A string of wins in the big Ferrari got Dan noticed, but it didn’t go down well at his place of work. “I was in line for more responsibility, but they told me I’d have to stop racing. I didn’t, of course, so I got fired. I had a wife and two small children by now, and I found myself standing in line at the unemployment office. I felt like a gigantic failure. My problem was I wanted to do road racing. In oval racing you could make a living, but there were no professional road racers in the US then. Things were looking pretty bleak. Then I got a phone call from Luigi Chinetti, Ferrari’s man in New York who ran NART [the North American Racing Team]. In baseball they have the farm system, where top teams watch the minor leagues for any new talent coming along. Well, I didn’t realise it, but Chinetti was doing that, following the American races and keeping Enzo posted about what was going on. And he offered me a drive at Le Mans.”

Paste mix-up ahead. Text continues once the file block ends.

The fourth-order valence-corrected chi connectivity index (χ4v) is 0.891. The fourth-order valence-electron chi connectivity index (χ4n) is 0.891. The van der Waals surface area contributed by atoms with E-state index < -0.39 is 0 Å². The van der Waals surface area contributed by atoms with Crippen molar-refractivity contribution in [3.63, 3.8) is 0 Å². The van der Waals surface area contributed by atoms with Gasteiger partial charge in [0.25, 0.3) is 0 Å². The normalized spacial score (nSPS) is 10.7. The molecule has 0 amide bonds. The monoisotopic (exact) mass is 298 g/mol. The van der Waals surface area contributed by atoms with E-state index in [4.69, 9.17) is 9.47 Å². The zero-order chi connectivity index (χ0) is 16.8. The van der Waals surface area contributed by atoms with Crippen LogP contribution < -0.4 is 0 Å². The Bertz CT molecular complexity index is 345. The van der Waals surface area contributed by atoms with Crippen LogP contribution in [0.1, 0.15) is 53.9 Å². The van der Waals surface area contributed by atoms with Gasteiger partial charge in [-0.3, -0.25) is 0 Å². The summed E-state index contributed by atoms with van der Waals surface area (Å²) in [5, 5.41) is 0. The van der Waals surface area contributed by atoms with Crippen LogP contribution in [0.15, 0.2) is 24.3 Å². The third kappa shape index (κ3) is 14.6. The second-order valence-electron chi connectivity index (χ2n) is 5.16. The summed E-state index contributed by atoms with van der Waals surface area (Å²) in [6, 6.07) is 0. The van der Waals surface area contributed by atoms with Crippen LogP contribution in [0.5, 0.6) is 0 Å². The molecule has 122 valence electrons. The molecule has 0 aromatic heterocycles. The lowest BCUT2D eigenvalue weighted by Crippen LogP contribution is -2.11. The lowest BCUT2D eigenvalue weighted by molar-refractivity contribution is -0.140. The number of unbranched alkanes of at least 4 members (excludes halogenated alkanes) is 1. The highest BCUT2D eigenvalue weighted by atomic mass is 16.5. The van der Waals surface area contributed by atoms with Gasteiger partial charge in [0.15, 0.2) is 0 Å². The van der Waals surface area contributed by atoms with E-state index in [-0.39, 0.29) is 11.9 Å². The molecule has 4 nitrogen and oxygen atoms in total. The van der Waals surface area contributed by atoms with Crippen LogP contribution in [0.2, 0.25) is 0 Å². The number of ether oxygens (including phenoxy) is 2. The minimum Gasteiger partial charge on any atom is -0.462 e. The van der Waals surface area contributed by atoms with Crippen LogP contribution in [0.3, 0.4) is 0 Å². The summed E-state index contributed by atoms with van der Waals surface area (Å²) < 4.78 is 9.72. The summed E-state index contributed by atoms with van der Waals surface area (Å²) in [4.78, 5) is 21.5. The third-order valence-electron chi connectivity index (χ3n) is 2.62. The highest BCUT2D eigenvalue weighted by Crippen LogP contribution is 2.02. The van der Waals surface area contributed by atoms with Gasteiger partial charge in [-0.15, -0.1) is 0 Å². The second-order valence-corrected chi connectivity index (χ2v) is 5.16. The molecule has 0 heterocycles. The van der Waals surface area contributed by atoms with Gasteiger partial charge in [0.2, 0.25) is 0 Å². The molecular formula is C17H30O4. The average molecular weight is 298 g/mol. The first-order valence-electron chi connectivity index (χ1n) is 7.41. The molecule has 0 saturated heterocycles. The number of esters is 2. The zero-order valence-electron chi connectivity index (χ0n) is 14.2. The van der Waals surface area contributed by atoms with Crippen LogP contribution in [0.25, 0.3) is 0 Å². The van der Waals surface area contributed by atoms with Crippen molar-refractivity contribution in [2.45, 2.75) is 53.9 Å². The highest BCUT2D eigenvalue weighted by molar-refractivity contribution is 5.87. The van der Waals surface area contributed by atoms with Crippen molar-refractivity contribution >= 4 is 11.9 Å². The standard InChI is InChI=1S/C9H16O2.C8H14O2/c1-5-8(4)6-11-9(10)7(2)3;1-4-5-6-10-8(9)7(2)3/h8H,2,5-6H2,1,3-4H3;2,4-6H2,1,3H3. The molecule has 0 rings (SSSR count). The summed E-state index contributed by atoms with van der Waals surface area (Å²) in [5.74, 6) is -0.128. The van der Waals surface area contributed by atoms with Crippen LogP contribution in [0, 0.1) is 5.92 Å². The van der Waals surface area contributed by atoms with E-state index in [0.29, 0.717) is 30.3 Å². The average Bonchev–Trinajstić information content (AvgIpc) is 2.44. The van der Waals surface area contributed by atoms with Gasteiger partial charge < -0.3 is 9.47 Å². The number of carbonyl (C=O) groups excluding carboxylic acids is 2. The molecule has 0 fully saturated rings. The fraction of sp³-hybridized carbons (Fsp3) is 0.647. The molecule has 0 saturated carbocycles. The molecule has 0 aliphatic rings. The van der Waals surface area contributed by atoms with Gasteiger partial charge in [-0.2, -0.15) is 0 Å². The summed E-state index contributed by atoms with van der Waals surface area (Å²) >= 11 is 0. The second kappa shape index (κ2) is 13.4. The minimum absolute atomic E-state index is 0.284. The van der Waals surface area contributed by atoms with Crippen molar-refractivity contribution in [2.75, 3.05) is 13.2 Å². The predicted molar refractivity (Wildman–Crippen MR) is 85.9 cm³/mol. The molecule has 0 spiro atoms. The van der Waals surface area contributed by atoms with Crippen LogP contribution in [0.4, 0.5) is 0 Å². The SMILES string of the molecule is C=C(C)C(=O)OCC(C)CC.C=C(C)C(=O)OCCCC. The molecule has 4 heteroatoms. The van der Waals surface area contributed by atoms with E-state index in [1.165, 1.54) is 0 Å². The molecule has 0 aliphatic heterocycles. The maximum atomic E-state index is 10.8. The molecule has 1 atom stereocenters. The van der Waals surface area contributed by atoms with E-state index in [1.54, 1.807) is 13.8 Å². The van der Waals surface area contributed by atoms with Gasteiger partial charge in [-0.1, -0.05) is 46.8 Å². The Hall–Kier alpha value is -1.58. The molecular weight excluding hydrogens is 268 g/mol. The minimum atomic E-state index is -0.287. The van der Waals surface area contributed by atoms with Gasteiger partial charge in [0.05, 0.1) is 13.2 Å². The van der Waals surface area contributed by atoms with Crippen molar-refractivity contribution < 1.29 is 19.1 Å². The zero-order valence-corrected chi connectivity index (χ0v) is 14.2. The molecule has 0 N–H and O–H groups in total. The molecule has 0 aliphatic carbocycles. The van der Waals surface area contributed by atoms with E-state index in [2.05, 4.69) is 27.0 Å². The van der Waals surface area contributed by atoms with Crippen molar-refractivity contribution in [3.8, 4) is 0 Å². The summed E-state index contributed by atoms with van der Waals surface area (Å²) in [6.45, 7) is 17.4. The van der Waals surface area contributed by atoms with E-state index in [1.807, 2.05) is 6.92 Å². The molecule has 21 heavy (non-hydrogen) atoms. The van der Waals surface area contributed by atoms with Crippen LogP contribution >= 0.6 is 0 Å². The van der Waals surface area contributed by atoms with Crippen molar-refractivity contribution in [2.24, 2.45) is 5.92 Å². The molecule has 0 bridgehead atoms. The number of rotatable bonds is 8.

So Dan flew to Europe for the first time. In the 24 Hours he was paired with Bruce Kessler in a NART Testa Rossa, and in dreadfully wet conditions they got the car up into fourth place. Kessler was at the wheel when the Jaguar D-type of Jean-Marie Brousselet crashed fatally on the Dunlop Curve. The remains of the D-type cannoned into the path of the Ferrari, which rolled and caught fire. Two weeks later, in the Reims 12 Hours, Dan shared a Ferrari 250GT with André Guelfi, and they got up to second place before Guelfi crashed.
Dan stayed in Europe for several months, travelling with Troy Ruttman and his wife Beverley in a Renault Dauphine. “We had a wonderful time. Troy was a charismatic guy who’d won the Indy 500 at the age of 22 – the youngest winner ever. He was a gifted racer, did the Carrera Panamericana in a Mercury sedan too. But winning Indy at that age was more than he could cope with, and he fell in with the wrong people, did a lot of drinking and carousing. He was sampling F1 in a Scuderia Centro-Sud Maserati 250F, and we used the Dauphine to learn the ’Ring. It was OK for the downhill parts, but uphill it was hopeless! Bernard Cahier fixed me up with a little Osca for the sports car race before the German GP, and I was down to drive an Ecurie Ecosse D-type at Silverstone, but Masten Gregory crashed it. And I got to test a Centro-Sud Maserati 250F at Modena.”